Indefinite Resident

She can stay!

Not that I’ve been thinking of asking her to leave, but the UK Border Agency has now pronounced their official blessing on my dear wife.

As many of you know, Lisa is an American citizen and unlike me and my six babies she does not have the benefit of dual citizenship. She first came to Scotland on a two year visa which expires this month. Back in November she began the process of establishing an “indefinite right to remain.”

As you’d expect it is not an easy process and requires multiple proofs of identity, residency, marriage, finance and a wide variety of other documents only a government bureaucracy could dream up.

In addition she had to sit a citizenship exam for which she was provided a hefty manual on British history and culture. It was a tome, but she faithfully made it through the book and is now qualified to lecture at the nearby university, at least she ought to be.

The exam itself was an interesting experience. She was put in a room at a computer console with about 25 other hopefuls, of whom there was only one other white person, the rest being of eastern and African descent. Having worked her way through numerous practice tests the actual exam was a breeze and she finished in about fifteen minutes.

What she did remark upon was how difficult the exam would be for those who speak English only as a second or third language. As is the case with many higher examinations, the same questions are asked in different ways, making simple rote memorization an unreliable method of preparation.

After the exam she gathered reams of paperwork to send along with her application. She sent plenty of extra stuff to cover every angle, and her application ended up being almost as thick as the study manual, and was perhaps a parting shot to the Border Agents whose days are filled passing judgment on hopeful applicants.

The cheek of the process is that, while she has now been granted the right to remain she is not a citizen. Her visa expired at two years, but she is not eligible to apply for citizenship until she has lived here for three, meaning she can stay, but has no right to vote, or receive social welfare benefits or any of the other goodies available to full citizens.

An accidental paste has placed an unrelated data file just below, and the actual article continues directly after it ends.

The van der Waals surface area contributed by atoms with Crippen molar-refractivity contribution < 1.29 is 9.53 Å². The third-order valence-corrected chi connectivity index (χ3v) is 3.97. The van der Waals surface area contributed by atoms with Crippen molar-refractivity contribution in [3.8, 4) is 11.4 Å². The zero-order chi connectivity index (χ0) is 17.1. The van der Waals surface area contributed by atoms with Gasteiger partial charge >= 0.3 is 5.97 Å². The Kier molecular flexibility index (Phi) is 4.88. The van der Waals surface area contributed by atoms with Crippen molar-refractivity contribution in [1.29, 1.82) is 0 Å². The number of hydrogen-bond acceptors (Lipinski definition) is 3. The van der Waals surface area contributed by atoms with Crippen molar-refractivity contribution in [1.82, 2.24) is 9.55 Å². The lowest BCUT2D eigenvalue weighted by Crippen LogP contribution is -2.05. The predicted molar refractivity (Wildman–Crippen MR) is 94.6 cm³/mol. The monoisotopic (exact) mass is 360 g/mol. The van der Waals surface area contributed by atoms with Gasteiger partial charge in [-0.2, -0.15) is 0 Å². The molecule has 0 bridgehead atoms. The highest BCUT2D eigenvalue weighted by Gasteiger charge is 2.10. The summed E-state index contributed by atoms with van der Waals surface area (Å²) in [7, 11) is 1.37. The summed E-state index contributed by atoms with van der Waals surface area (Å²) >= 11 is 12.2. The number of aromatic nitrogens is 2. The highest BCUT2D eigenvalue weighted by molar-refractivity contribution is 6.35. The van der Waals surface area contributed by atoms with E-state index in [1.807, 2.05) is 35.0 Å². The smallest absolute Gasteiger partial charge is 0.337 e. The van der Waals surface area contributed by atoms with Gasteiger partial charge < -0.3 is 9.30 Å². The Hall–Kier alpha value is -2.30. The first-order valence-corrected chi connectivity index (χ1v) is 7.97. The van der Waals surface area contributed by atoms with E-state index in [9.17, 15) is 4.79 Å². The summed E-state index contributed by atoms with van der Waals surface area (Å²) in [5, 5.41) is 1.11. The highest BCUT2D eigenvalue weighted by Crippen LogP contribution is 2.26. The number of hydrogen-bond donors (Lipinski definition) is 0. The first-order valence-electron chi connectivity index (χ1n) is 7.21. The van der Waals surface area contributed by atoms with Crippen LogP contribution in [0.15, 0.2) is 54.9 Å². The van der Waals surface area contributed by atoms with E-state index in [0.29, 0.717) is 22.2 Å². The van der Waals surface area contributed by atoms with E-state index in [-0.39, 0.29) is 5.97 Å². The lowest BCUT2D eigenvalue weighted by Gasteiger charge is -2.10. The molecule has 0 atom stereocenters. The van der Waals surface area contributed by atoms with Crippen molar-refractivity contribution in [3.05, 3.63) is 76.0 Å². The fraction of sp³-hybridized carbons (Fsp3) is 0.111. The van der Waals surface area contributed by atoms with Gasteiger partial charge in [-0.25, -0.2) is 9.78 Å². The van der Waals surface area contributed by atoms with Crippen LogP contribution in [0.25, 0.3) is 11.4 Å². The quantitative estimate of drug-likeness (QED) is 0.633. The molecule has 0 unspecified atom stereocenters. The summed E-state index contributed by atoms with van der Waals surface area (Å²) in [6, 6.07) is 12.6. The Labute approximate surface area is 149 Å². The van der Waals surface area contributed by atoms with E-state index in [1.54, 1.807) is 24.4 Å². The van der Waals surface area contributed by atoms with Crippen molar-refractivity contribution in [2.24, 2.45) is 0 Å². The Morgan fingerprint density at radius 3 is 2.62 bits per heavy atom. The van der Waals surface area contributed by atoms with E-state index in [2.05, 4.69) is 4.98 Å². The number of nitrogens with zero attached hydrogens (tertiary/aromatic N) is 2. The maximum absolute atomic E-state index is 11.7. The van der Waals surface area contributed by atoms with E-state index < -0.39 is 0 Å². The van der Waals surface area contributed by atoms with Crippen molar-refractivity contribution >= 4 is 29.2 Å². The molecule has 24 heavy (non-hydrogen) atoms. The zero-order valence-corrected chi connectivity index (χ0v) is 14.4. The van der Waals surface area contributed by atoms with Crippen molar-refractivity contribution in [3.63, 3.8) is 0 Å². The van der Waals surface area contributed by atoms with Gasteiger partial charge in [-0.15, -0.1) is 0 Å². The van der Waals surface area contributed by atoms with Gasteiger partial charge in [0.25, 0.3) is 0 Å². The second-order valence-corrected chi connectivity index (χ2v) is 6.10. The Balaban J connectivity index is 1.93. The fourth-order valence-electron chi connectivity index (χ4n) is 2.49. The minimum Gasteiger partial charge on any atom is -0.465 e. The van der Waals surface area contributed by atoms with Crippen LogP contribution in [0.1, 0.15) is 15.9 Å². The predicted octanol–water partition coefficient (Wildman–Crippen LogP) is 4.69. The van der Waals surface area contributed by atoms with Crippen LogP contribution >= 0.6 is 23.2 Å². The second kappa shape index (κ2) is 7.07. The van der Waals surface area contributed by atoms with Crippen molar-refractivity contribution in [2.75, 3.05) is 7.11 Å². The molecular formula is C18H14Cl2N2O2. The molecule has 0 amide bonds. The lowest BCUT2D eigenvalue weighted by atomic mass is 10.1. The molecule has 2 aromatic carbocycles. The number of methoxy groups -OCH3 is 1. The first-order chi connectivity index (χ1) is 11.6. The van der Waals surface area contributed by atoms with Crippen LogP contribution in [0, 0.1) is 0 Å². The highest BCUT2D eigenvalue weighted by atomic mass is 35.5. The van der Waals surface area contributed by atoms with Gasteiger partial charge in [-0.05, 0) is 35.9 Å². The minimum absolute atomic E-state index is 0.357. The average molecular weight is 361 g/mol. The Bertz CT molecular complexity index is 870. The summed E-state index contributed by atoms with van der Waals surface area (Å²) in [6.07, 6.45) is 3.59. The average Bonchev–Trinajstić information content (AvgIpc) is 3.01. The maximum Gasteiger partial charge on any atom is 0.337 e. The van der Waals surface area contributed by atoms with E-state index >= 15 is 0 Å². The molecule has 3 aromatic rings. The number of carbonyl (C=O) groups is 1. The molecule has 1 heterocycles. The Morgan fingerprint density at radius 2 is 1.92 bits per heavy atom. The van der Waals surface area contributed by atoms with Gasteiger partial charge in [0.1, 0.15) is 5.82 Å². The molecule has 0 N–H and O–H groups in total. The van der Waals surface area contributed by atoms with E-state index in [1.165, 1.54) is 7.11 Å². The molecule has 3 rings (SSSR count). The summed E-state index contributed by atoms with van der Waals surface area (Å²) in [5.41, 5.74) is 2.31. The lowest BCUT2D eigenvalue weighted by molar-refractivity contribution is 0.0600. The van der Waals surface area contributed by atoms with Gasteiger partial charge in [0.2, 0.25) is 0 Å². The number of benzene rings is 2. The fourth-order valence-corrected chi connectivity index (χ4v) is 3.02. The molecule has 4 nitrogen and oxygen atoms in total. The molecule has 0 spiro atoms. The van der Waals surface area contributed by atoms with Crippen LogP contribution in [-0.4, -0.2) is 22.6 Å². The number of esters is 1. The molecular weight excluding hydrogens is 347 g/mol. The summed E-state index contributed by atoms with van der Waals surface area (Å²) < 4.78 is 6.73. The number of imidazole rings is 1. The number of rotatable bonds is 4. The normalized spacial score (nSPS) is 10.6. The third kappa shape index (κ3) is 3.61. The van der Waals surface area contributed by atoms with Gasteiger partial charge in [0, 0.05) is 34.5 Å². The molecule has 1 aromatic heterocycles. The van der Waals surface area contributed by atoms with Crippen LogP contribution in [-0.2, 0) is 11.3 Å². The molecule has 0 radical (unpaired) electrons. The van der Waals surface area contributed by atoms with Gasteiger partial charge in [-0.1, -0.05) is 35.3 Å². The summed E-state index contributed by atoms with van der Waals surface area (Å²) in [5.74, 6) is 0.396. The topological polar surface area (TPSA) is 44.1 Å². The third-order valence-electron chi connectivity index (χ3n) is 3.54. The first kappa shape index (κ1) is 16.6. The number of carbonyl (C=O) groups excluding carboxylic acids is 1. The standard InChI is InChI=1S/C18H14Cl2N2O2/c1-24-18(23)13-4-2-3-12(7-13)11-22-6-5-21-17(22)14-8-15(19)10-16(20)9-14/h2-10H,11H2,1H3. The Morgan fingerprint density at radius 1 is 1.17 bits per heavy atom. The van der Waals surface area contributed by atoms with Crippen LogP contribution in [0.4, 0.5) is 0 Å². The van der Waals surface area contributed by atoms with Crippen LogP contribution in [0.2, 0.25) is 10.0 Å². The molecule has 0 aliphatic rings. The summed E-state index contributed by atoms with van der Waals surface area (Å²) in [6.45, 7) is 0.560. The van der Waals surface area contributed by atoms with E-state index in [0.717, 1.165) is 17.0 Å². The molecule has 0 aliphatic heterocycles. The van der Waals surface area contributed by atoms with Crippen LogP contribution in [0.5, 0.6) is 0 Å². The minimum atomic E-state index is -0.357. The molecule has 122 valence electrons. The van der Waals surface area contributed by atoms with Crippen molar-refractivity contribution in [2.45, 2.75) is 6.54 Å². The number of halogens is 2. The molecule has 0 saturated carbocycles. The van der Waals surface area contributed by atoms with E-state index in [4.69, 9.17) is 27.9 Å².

In order to become a citizen she must go through a similar process next year and, this is the sticker, pay a fee almost as grand as the one she has paid for the right to remain.

Lisa is in the fortunate position of being an educated English speaker with resources sufficient to meet the heavy financial and time demands of permanent residency. But, there are many who lack one or more of these gifts and who must find the citizenship process incomprehensible.

Hundreds of these poor souls end up in a holding pen in Strathaven (STRAY-ven) not far from Hamilton. It is a detention centre, not unlike a full scale prison, for those awaiting deportation. I have never been there, but one of my colleagues has and she relates it is a bizarre experience. She was invited as a chaplain and asked to conduct religious services, but to a congregation like no other.

“There were African Pentecostals, Egyptian Coptics, Catholics, Buddhists, Sikhs, Muslims and many others whose faith I could not indentify. In addition the population is forever changing. Some people come and go almost overnight, while others languish for months at a time. Some of them have been denied political asylum and are gravely worried about returning to their home country, while others tell stories that raise more questions than answers.”

Many of these poor souls will no doubt have failed their exams or been unable to provide adequate documentation of their legal residency status or simply don’t have enough money to pay for it all.

Another vexing issue is Britain’s membership in the EU. Their membership allows citizens of any other EU country to immigrate to the UK and receive all the benefits of citizenship with none of the requirements Lisa has fulfilled. Many of these speak only broken English and have few if any skills to bring to the job market. Even worse, their foreign driver’s licenses are deemed acceptable by the UK government, even from countries where there is no required driver training at all.

Don’t get me started on the licensing requirements Lisa and I have had to endure. Suffice it to say that none of our 25 years of driving experience was recognized. We were both required to pass theory and road tests to receive our UK license, and we were both treated like pimply-faced teenagers in the process.

I will be the first to admit that the training was extremely valuable and prepared me well to meet the challenges of driving the British road system. I am a much safer driver as a result. But, I worry about the number of EU residents who have had little or no instruction and are simply given the “green light” to drive, especially those who cannot read the often complicated English road signs.

Needless to say we are all pleased that Lisa can officially and legally stay in Britain. I need a wife and our children need a mother, but Britain needs people like Lisa too. She is a healthy, law-abiding tax payer who is willing and eager to contribute to the common good of our new nation. She ought to be granted full citizenship.

For now, I suppose she’ll just have to remain indefinitely.

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